and the kitchen is filled with smoke
It might be burnt sugar, but it sure isn't the "essence"
It hardens into something akin to pahoehoe lava
I end up playing something like
the paper-scissors-rock game:
heat hardens sugar, water melts it.
It took a LOT of hot water to melt this lava.
I'm not sure if I've actually made Black Cake yet, because I never did manage to burn any sugar properly.
For my first round of cakes - half a recipe, as per Colwin's instructions in Home Cooking, makes a big cake and a smallish cake -- I finally got fed up and used molasses. I wouldn't have done this under my own steam, but Nigella Lawson recommended precisely this course of action in HER homage to Black Cake. Unfortunately, at this juncture in the Black Cake making, it was approximately midnight and I had ten people coming for dinner the next day. Black Cake was meant to be the Christmas Cake -- in other words, not only the dessert, but also the symbolic crowning of the occasion. I couldn't afford to be picky or authentic.
The next morning I put a nice thick layer of marzipan on the big cake, then laid down a smooth sheet of roll-out Royal icing over that. Some Christmas trees, cut and dyed from the Royal icing, completed the whole and gave it that Christmas Cake signature look. (I would have taken a picture, but what with decorating and mince pie making and producing a large roast dinner, my back was against the wall, rather.) I did save you a slice, though.
But here is the strange, deja vu moment: upon tasting the Black Cake, Sigmund and I realized that we had eaten some of the stuff when we lived in Trinidad. After all of these years of mythologizing Laurie Colwin's Black Cake, I realized that I had eaten it at least a decade ago! And it made no impression on me! Well, I was left with some impression -- and this Sigmund verified. I remember Trinidad Black Cake as being sort of damp, gummy and gelatinous -- and extremely rummy. I remember not liking it much.
After the month of marinating my fruit and dreaming about my Black Cake to come, it was a sobering moment. Rather than discovering the lost chord of Colwin's cake, I felt like I had lost it even more completely. It turned out to be nothing but an over-stimulated dream -- some Xanadu or Camelot or equally lost magical kingdom! On the positive side, Sigmund - who does not lavish praise - said he actually preferred my cake to the one he tasted so long ago.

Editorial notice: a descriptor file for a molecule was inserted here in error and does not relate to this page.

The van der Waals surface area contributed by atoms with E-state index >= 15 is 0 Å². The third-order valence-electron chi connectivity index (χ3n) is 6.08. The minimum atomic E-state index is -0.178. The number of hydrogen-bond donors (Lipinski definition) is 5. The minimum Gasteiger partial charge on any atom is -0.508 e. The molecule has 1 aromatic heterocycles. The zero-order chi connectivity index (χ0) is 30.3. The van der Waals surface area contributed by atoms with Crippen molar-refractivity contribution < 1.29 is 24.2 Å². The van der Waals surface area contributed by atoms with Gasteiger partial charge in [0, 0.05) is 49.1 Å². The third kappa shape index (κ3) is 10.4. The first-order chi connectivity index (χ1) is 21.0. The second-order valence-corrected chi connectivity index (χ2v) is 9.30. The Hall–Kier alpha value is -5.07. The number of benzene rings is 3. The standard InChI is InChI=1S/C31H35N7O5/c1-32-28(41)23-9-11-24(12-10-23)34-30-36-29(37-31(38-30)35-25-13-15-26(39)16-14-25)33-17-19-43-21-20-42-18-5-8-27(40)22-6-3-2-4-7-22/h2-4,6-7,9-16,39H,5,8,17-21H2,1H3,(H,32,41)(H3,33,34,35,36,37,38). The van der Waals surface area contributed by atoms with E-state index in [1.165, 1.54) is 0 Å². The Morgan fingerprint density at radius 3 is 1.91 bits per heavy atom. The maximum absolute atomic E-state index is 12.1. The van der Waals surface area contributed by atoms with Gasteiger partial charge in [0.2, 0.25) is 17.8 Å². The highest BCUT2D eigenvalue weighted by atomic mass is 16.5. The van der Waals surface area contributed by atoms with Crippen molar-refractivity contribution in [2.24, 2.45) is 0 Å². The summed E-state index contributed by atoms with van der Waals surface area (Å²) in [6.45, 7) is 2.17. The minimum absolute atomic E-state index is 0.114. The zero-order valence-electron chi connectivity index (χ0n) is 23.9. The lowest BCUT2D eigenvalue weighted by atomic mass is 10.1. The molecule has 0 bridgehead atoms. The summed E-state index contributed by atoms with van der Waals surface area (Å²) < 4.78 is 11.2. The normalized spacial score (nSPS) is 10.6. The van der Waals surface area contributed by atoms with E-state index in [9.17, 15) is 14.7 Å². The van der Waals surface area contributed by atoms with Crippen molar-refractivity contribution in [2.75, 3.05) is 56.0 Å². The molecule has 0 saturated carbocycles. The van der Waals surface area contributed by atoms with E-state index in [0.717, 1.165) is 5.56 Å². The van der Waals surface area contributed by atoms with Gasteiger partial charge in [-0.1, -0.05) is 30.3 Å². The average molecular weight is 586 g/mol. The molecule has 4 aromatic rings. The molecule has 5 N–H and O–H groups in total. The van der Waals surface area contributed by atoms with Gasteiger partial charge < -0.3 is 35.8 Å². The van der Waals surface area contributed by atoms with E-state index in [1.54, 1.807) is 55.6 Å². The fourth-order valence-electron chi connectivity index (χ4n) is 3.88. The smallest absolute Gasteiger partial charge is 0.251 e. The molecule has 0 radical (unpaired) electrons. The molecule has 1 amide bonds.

Not to be deterred, and since I still had half of "my fruits," I wrote my friend Debski -- who is an expert on things culinary and Trini. She sent back the following advice:
Never, never use molasses. The flavour is too strong.
Oops. I didn't do ANY of these things. Perhaps this is why my cake was merely nice as opposed to epic?
Not long ago, I finally put a stat counter on my blog and I was AMAZED to see how many people had found me through a Googled Black Cake search. I'm assuming that most of these people have been beguiled by Colwin's recipe, but confused by her lack of specificity on certain points, because they asked exactly the sort of questions which Debski answered for me. Without a true Trini to refer to, we having been baking in the dark.
Debski also shared another interesting tidbit with me. Apparently, instead of messing about with burnt sugar, many modern Trinis use browning (yes, for gravy) to achieve the proper shade of blackness in their cake. WHAT?! I could only think, "ew, gross."
Second round of burning sugar: I was determined to cook it slowly. I had my pound of sugar and I added a bit of water. I stirred and stirred. It became grainy; it turned into sugar again. I added some more water. It became grainy again; it blackened only slightly. And on and on like this for 45 minutes -- at which point I gave up again. I salvaged a bit of this sort of burnt grit for my cake and I moved on. Next year, I'm going to ask for a burnt sugar tutorial. (There must be a secret to it!)
This time, I followed Laurie's recipe and Debski's instructions. My second cake is now resting, having being fed with the prescribed rum. I will leave it to sit until New Year's, and then I will present it to my old Trinidad crowd for a test taste.
The Black Cake saga continues . . .